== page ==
How do you describe your main character?

Recently in the comments section of one of John G’s posts, a TKZ’er asked, “What is the best way to describe a main character in a story?”. 

As tjc and John suggested, there are a few generally recognized rules you should  keep in mind when describing your protagonist:

* It’s considered cliche to have your character gaze into a mirror or something similar to deliver physical description. 


* Physical descriptions of the main character are best provided from the POV of secondary characters.


* For your protagonist as well as secondary characters, avoid using “description dumps.” Here’s an example of a description dump:


A woman entered the room. She stopped and drilled me with intense blue eyes. She was in her mid-twenties, tall, thin, and blonde.


This type of a straight-on physical description right after a character’s introduction will bring your story to a grinding halt. (Note: Credit for “description dump” goes to Chris Roerden, whose excellent books about the craft of writing, including DON’T MURDER YOUR MYSTERY, deserve to be on any writer’s shelf.)


* If your main character has any specific physical traits which will be used later, make sure to spell those out up front. Otherwise, your reader may form an image of your character that clashes with later scenes. For example, if your character is particularly tall or short, old or young, that’s likely to come up in later scenes in relation to other characters. If your reader  has already formed a specific impression that doesn’t agree with your details, it’ll be jarring note.


Even though most writers are aware of these rules, it’s amazing how often they violate them. In book after book, I get irritated by an author who brings his story to a full stop every time a character is introduced. Other books, including best sellers, freely use the mirror cliche to convey physical description. I suppose they do this because it’s hard to convey physical description in a fresh, original way. I’ve tried various approaches to describing the main character in my series. Kate Gallaher is a television reporter, so I’ve used cameras, secondary characters, and her own anxiety about her looks to convey what she looks like. And yet people continue to ask, “What does Kate look like?” Their reactions to her appearance are like a Rorschach test for their own attitudes. Some readers can’t believe that a woman who is 25 pounds overweight can be attractive enough to lure men.  Others see her as a modern-day Venus.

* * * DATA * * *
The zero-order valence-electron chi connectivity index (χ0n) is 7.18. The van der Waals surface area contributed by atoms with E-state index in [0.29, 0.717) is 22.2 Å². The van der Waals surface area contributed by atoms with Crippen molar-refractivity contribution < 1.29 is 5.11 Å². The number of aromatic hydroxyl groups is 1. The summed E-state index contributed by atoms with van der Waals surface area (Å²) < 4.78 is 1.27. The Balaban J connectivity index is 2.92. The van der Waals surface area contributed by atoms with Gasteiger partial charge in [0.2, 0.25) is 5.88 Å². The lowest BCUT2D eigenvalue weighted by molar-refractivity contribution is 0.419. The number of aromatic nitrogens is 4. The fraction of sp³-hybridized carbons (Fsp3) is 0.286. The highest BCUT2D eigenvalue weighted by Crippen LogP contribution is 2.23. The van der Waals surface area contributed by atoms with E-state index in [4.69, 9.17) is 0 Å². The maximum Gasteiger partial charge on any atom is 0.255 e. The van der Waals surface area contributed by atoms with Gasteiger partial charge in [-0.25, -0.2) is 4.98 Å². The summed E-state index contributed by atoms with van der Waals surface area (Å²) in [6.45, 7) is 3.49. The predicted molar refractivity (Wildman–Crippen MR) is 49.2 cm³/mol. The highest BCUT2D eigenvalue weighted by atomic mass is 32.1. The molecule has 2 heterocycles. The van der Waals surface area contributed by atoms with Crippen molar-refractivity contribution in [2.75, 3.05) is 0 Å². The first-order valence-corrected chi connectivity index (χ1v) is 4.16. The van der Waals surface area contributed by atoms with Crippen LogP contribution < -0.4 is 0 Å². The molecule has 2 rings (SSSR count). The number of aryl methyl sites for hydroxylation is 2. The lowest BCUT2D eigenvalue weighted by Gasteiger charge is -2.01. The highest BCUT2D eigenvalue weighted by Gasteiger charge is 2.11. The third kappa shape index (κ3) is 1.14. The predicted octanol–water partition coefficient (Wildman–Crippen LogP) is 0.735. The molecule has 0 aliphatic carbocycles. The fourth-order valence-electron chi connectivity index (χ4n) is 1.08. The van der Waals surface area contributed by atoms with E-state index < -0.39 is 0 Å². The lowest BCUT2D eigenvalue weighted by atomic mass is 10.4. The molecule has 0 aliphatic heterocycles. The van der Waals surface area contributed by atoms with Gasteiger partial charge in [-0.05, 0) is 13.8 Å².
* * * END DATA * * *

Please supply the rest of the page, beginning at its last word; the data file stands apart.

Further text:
What approaches do you use when describing characters in your stories. Do you have any other do’s and don’ts to add to my list?

0

A case of “writer’s ear”

Many years ago I was taking a walk along the shore with a friend, and our girl talk went to DEFCON 1. (This is the most intense level of sharing between two women, where we swap secrets and confess anxieties. Any more intense, and we’d have to call in the Emo SWAT).   

My friend confessed an affinity for a particular nightly cosmetic ritual–let’s call it extreme  pore cleansing. She went into rich detail about her technique, which she’d raised to the level of art. After about ten minutes, it was clear that her skin-cleansing habit had become an obsession.  

I was a bit aghast at her description, but fascinated. Then I took a step back from the conversation and began to listen as a writer. This is what neurosis is, I thought. Later that day I jotted some notes into my character notebook, a journal I keep specifically for writing. The conversation with my friend (disguised, of course) became background for character description. I’d consult those notes if I ever wanted to describe someone whose face is shiny, red and taut around the edges, like someone who compulsively cleans their pores every night. 


I’m always looking for these moments, the ones when my writer’s ear starts to listen. They’re ephemeral: if I don’t write them down immediately in my journal or on an index card I’ll forget them, like a dream you recall immediately after waking up, but which quickly fades from memory.

Do you keep a character notebook, or something similar? Do you have any moments of “writer’s ear” that you can share?  

p.s. I updated my web site a bit — check it out.

0